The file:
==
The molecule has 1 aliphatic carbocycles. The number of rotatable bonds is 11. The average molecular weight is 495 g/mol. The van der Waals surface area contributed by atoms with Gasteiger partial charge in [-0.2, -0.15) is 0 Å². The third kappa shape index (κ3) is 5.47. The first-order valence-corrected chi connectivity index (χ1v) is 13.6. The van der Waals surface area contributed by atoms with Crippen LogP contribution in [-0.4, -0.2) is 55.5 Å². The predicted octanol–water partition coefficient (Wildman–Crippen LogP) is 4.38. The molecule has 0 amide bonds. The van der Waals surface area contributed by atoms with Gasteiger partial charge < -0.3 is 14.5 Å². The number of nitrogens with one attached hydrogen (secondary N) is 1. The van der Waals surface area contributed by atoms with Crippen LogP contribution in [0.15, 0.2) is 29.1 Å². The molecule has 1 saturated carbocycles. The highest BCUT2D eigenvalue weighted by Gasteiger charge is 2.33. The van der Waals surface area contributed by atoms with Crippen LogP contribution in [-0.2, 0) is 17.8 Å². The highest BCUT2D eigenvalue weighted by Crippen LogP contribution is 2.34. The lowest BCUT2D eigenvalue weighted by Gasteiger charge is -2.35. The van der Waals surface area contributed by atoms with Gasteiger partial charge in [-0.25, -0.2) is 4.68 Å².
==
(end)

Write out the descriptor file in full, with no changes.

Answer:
The molecule has 1 aliphatic carbocycles. The number of rotatable bonds is 11. The average molecular weight is 495 g/mol. The van der Waals surface area contributed by atoms with Gasteiger partial charge in [-0.2, -0.15) is 0 Å². The third kappa shape index (κ3) is 5.47. The first-order valence-corrected chi connectivity index (χ1v) is 13.6. The van der Waals surface area contributed by atoms with Crippen LogP contribution in [-0.4, -0.2) is 55.5 Å². The predicted octanol–water partition coefficient (Wildman–Crippen LogP) is 4.38. The molecule has 0 amide bonds. The van der Waals surface area contributed by atoms with Gasteiger partial charge < -0.3 is 14.5 Å². The number of nitrogens with one attached hydrogen (secondary N) is 1. The van der Waals surface area contributed by atoms with Crippen LogP contribution in [0.15, 0.2) is 29.1 Å². The molecule has 1 saturated carbocycles. The highest BCUT2D eigenvalue weighted by Gasteiger charge is 2.33. The van der Waals surface area contributed by atoms with Crippen LogP contribution in [-0.2, 0) is 17.8 Å². The highest BCUT2D eigenvalue weighted by Crippen LogP contribution is 2.34. The lowest BCUT2D eigenvalue weighted by Gasteiger charge is -2.35. The van der Waals surface area contributed by atoms with Gasteiger partial charge in [-0.25, -0.2) is 4.68 Å².